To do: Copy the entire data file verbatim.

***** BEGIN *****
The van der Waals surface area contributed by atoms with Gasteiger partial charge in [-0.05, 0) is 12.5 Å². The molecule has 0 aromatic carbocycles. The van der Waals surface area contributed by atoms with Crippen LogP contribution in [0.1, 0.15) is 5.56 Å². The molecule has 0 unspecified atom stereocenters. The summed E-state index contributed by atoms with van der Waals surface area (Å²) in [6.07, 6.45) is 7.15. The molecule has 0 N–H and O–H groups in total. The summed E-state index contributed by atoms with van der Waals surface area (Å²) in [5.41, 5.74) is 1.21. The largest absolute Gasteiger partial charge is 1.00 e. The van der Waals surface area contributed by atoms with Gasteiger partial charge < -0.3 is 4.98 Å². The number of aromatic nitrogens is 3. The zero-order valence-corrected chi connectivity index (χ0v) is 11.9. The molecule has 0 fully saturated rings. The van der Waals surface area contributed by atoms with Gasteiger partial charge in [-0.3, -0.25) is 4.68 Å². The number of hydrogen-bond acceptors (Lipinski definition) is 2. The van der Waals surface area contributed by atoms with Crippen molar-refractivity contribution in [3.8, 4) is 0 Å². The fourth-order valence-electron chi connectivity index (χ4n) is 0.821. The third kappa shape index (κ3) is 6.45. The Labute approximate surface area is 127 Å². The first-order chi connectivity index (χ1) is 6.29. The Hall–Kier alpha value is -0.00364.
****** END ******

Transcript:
The van der Waals surface area contributed by atoms with Gasteiger partial charge in [-0.05, 0) is 12.5 Å². The molecule has 0 aromatic carbocycles. The van der Waals surface area contributed by atoms with Crippen LogP contribution in [0.1, 0.15) is 5.56 Å². The molecule has 0 unspecified atom stereocenters. The summed E-state index contributed by atoms with van der Waals surface area (Å²) in [6.07, 6.45) is 7.15. The molecule has 0 N–H and O–H groups in total. The summed E-state index contributed by atoms with van der Waals surface area (Å²) in [5.41, 5.74) is 1.21. The largest absolute Gasteiger partial charge is 1.00 e. The van der Waals surface area contributed by atoms with Gasteiger partial charge < -0.3 is 4.98 Å². The number of aromatic nitrogens is 3. The zero-order valence-corrected chi connectivity index (χ0v) is 11.9. The molecule has 0 fully saturated rings. The van der Waals surface area contributed by atoms with Gasteiger partial charge in [-0.3, -0.25) is 4.68 Å². The number of hydrogen-bond acceptors (Lipinski definition) is 2. The van der Waals surface area contributed by atoms with Crippen molar-refractivity contribution in [3.8, 4) is 0 Å². The fourth-order valence-electron chi connectivity index (χ4n) is 0.821. The third kappa shape index (κ3) is 6.45. The Labute approximate surface area is 127 Å². The first-order chi connectivity index (χ1) is 6.29. The Hall–Kier alpha value is -0.00364.